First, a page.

Giralang shops redevelopment announcement and wider implications for local shops

Giralang shops redevelopment announcement and wider implications for local shops

On 17 August 2011 the ACT Planning Minister used his call-in powers to approve the contentious redevelopment of the Giralang local shopping centre. The spokeman for the 40 or so independent supermarket operators comprising the Independent Retailers Group has issued a veiled threat to take the decision to the Supreme Court (reported in The Canberra Times 29 August 2011).

Criteria 33 in the current Territory Plan requires a development application to take regard of significant impacts on other commercially viable local centres.

The Canberra Times                      Monday                 29 August 2011

Giralang shop size stoush may go to court

By Graham Downie

Planning Minister Simon Corbell’s approval of the redevelopment of the Giralang shopping centre would be challenged in the Supreme Court if he did not limit the size of the proposed supermarket, spokesmen for the Independent Retailers Group Chris Haridemos said yesterday.

After seven years and four development applications, Mr Corbell recently used his call-in powers to approve a redevelopment of the shopping centre.

Mr Haridemos said the decision had ignored requirements of the Territory Plan by effectively turning Giralang into a group centre. If this were not challenged, the viability of supermarkets at Kaleen, Evatt, Spence and McKellar would be threatened. Canberra’s 40 or so independent supermarket operators had agreed to mount a Supreme Court challenge if Mr Corbell refused to limit the floor space of a supermarket at Giralang to l500sqm, including all ancillary and storage space and the proposed liquor outlet.

The plans approved by Mr Corbell had provided for about 2500sqm for the supermarket. The approved plans had not included the storage and back-of- house facility in accordance with the Territory Plan’s definition of gross floor area. The site’s total storage area was 2470sqm, making it bigger than the supermarket.

A spokeswoman for Mr Corbell said yesterday the approval was consistent with the relevant provisions of the Territory Plan. The gross floor area of the proposed supermarket was limited to l500sqm. Storage for the entire centre was only 117sqm. Who held the tenancy of shops was not a relevant consideration for the planning process as long as the use was consistent with the Territory Plan.

Mr Haridemos said if Mr Corbell refused to negotiate, the supplier of IGA supermarkets, Metcash, would be asked to help with the legal challenge. “If we can’t get a change we will mount a Supreme Court challenge.” Mr Haridemos said there had been no economic analysis or a change of use evaluation with the approval. Both were required under the Land Act. “Our legal advice says there is a change of use.”

Mr Haridemos, who owns the IGA supermarket in the neighbouring suburb of Kaleen, said he had never opposed a local Giralang supermarket. But the minister’s call-in of this application and approval of this size retail spelled the end of local shops in Canberra. The Territory Plan had a retail hierarchy of local shops, group centres and town centres which restricted the size of supermarkets in local centres.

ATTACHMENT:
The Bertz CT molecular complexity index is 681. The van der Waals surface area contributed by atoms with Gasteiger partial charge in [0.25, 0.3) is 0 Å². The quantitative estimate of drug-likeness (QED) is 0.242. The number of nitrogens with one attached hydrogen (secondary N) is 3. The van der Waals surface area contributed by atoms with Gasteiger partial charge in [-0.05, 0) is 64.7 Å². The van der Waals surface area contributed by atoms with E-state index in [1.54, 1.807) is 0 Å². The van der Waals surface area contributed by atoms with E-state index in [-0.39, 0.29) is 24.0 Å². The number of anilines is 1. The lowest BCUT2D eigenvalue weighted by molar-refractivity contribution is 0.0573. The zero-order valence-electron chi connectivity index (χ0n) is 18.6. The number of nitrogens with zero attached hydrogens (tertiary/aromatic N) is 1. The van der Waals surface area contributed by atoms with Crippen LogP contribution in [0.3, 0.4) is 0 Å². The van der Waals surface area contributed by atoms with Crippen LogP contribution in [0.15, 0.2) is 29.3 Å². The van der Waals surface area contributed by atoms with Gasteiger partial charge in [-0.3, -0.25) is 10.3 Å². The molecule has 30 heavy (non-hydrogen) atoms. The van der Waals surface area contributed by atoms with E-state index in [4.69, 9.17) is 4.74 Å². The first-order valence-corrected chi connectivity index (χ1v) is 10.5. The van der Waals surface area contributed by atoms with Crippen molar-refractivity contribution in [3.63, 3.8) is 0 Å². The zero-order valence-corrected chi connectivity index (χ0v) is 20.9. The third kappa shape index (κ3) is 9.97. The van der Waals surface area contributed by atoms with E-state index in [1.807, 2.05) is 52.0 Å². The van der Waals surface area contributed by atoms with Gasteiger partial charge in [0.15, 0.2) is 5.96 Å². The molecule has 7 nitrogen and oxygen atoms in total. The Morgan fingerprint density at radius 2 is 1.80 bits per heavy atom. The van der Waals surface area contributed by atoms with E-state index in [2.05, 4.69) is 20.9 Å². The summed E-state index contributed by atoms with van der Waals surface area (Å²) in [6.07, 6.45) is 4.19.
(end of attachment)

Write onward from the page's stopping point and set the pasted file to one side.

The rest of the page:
“One signature has invited chaos and madness into Canberra,” Mr Haridemos said. He said the proposed Giralang local centre supermarket site was far bigger than the Calwell, Hawker, Wanniassa and Curtin group centres and twice the size of Kaleen.

The plans approved by Mr Corbell include four specialty shops at Giralang, a cafe, a restaurant, 100 underground car-parking spaces and more than 70 surface car- parking spaces. Mr Corbell said he had used his call-in powers to resolve a seven- year planning impasse. The proposal had attracted strong support and strong opposition. The uncertainty had to be brought to an end.

Mr Haridemos said that by his actions, Mr Corbell had invited the big two supermarket operators to pick and choose any local shopping centre of strategic value.

Lawyer for the site owners Chris Wheeler, of Mallesons Stephen Jaques, said complaints about the proposed development were motivated by competition and the proposed development complied with the Territory Plan.

Note: copyright of the material in this clipping resides with Fairfax Media. Usage permitted in accordance with the Australian Copyright Act 1968, Section 42: Fair dealing for purpose of reporting news. Source: The Canberra Times – 29 August 2010

Call-in powersn block 475, section 79, Giralang
Paper and statement by minister

MR CORBELL (Molonglo—Attorney-General, Minister for the Environment and
Sustainable Development, Minister for Territory and Municipal Services and Minister for Police and Emergency Services): For the information of members, I present the following paper:

Planning and Development Act, pursuant to subsection 161(2)—Statement regarding exercise of call-in powers—Development application No. 201119903—Blocks 4 and 5 Section 79 Giralang, dated 17 August 2011.

I ask leave to make a brief statement in relation to the paper.

Leave granted.

MR CORBELL: On 16 June this year I directed, under section 158 of the Planning and Development Act, the ACT Planning and Land Authority to refer to me development application No 201119903. The DA relates to blocks 4 and 5, section 79, Giralang—the Giralang local centre.

The DA sought approval for a variation to the crown lease to permit the construction of a new commercial centre, comprising the construction of a new supermarket, retail outlets, undercroft and basement car parking, basement storage, loading dock and associated landscaping.

On 11 August this year I decided to consider the development application. On 17 August this year, I approved the application using my powers under section 162 of the Planning and Development Act.